AB427 re Divine Rights of Mining Companies This state bill, just introduced, bill would prohibit the governing body of a local government from taking any action to restrict or prohibit the owner of a patented mine (one they own) from working that claim. We are deeply concerned about the probable consequences of this bill for communities in Nevada, both for the physical impact and the removal of local control it would effect for planning and the very right of local governments to protect the safety and health of its citizens. Please contact members of the Committee on Government Affairs, addresses below, who introduced it, expressing your opposition to this bill. Here are some talking points to include in your calls, letters and emails from Joe McCarthy of Silver City. The communities of the Comstock could possibly be ruined by this bill. 1. The provisions of AB 427 reduce the role of local government planning as it pertains to patented mining claims, unless the property owner is compensated for the "loss" caused by master planning, zoning and other purported "restrictions." 2. AB 427 diminishes the value of the "local control" planning process. 3. In Nevada, community planning has always been the cornerstone of community involvement by allowing local citizens to decide their communities' futures. 4. Planning at the local level is the citizens best and only opportunity to be heard. 5. This bill silences citizen input entirely. 6. With property rights come responsibilities to respect community standards, a simple way to define community development. 7. This bill removes fair play at the most basic of democratic principles. 8. It creates chaos within our communities, disrupts basic development plans and fosters distrust in our local governments to meet its obligations to protect our health and safety. 9. For 150 years, Nevada law has given property owners equal opportunities to develop their real estate holding while abiding by local consensus. 10. This bill throws fairness out the door by allowing patented mining claims to have special treatment based on the spurious premise that persons and/or corporations have a "right to mine" patented mining claims without interference. 11. Passage of this bill could have wide reaching ramifications for the Comstock communities. 12. This egregious reworking of commonsense planning principles raises the stakes for Nevada communities that have transitioned from mining ghost towns to prosperous communities. 13. The bill centers on giving credence to the notion that unfettered property rights are paramount. 14. Residential community members on the Comstock are shocked & frightened by the potential "power" that will be given to patented mining claims owners. 15. This "exemption" for local planning will be the slow deterioration of the communities of Gold Hill, Silver City and Virginia City. 16. The communities of Gold Hill, Silver City and Virginia City have ceased being mining towns. For more than a half a century, enlightened zoning on the Comstock has transformed old ghost towns into a flurry of residential and small commercial development. These land use designations are consistent with our vigorous community building, as we celebrated our history and promoted tourism. 17. It has taken the Comstock 50+ years to shed the facile, cavalier misconception that the Comstock is a mining district. 18. The Comstock has a significant number of patented mining claims. The owners of these claims haven’t uttered a word for 75+ years looking for “preferential” treatment. Why now? 19. Who is going to value the “loss” caused by a local government’s actions? With what revenues will the aggrieved patented mining claim owner be compensated? 20. This bill has Comstock Mining's fingerprints all over it. Why are we not surprised knowing how duplicitous Comstock Mining Inc has been since arriving on the Comstock. Please been respectful, use the facts and let the lawmakers know how important this issue is to you. Below are the members of the committee and their email addresses. Click the name to find the phone number. Assembly Government Affairs Committee emails: John.Ellison@asm.state.nv.us John.Moore@asm.state.nv.us Vicki.Dooling@asm.state.nv.us Shelly.Shelton@asm.state.nv.us Lynn.Stewart@asm.state.nv.us Glenn.Trowbridge@asm.state.nv.us, Stephen.Silberkraus@asm.state.nv.us Melissa.Woodbury@asm.state.nv.us Richard.Carrillo@asm.state.nv.us Edgar.Flores@asm.state.nv.us Amber.Joiner@asm.state.nv.us Harvey.Munford@asm.state.nv.us Dina.Neal@asm.state.nv.us Ellen.Spiegel@asm.state.nv.us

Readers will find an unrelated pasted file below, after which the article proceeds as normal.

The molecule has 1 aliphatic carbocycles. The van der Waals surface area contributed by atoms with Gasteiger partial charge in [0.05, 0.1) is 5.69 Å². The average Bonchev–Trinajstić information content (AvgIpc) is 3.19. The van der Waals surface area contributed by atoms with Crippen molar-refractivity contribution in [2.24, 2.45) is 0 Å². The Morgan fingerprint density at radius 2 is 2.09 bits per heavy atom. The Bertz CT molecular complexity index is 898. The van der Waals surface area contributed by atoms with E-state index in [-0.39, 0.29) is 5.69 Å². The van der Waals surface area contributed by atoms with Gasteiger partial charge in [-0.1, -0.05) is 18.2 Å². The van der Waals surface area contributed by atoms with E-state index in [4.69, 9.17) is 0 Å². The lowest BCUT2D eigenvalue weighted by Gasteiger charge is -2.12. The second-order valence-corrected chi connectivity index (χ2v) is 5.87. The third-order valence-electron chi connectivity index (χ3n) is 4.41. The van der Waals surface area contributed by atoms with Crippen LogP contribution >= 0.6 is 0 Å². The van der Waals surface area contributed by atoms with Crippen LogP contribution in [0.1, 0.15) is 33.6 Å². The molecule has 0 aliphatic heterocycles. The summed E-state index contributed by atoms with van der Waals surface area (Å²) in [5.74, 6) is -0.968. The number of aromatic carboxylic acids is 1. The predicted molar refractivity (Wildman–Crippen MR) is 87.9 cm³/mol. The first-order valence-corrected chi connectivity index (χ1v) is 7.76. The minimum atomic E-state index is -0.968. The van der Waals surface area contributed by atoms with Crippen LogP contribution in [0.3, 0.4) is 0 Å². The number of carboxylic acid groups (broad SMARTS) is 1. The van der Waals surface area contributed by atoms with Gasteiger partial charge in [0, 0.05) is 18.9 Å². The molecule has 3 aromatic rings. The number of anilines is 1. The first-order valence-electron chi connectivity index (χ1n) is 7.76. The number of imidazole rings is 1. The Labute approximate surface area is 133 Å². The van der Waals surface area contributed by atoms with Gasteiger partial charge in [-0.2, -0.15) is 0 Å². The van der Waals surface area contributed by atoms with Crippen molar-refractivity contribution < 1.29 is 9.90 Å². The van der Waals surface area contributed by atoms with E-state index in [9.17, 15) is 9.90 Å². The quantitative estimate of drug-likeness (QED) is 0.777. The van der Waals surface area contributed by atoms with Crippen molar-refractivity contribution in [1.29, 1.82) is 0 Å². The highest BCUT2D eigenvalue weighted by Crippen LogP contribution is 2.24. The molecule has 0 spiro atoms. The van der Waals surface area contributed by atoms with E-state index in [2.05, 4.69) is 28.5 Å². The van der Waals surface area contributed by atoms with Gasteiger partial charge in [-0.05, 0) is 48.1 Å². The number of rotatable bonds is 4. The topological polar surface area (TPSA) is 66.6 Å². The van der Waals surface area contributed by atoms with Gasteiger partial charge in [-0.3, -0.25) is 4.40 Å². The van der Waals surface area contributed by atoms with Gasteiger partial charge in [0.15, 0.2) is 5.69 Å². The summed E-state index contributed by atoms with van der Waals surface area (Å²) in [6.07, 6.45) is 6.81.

BIG NEWS FOR CENTRAL NEVADA. LIU HAN WAS THE CHIEF FINANCING BEHIND THE PROPOSED MOLY MINE MT HOPE NEAR EUREKA. This mine project would use millions of gallons of precious Nevada water and is opposed by GBRW and many ranchers and farmers in the area. No word yet on how his death will effect the proposed project. "Described as running a mafia-style gang, mining tycoon Liu Han was executed in China on Monday. Liu, who was charged in 2014 along with dozens of other associates, was board chairman of Hanlong Group. In addition to mining the group had interests in electricity, energy, finance, real estate securities. Hanlong is listed on the Shanghai Stock Exchange. Liu was 48. Along with Liu, four others were executed: his brother Liu Wei, Tang Xianbing, Zhang Donghua and Tian Xianwei. A total of 34 other defendants were netted in the same investigation. The group received a mixture of sentences ranging from two years to life. Before Liu’s downfall last year, the tycoon put together a string of mining deals. He owned 14% of Australia Sundance Resources. The company had plans for an iron ore mine in central Africa. Liu also had a molybdenum project in Nevada, which was profiled by the Wall Street Journal: Mr. Liu, a little-known Chinese business mogul, is the primary financier for a $1.3 billion plan to blast the top off a hill called Mount Hope just north of Eureka to remove its lode of metal called molybdenum. Mount Hope, adjacent to the old Pony Express Trail in central Nevada, holds one of the world’s biggest undeveloped deposits of the silvery element moly, used to harden steel for advanced applications such as piping for nuclear-power plants. The Bureau of Land Management last month authorized the mine to operate, greenlighting a project that promises to make Mr. Liu—a 46-year-old who likes driving fast cars and making bold commodity bets—a powerful voice in global moly trade. The Nevada mining deal—along with a similar moly play by Mr. Liu in Australia—illustrates how a budding class of Chinese private investors suddenly has the wherewithal to upend entire sectors. The post Mining tycoon executed in China appeared first on MINING.com."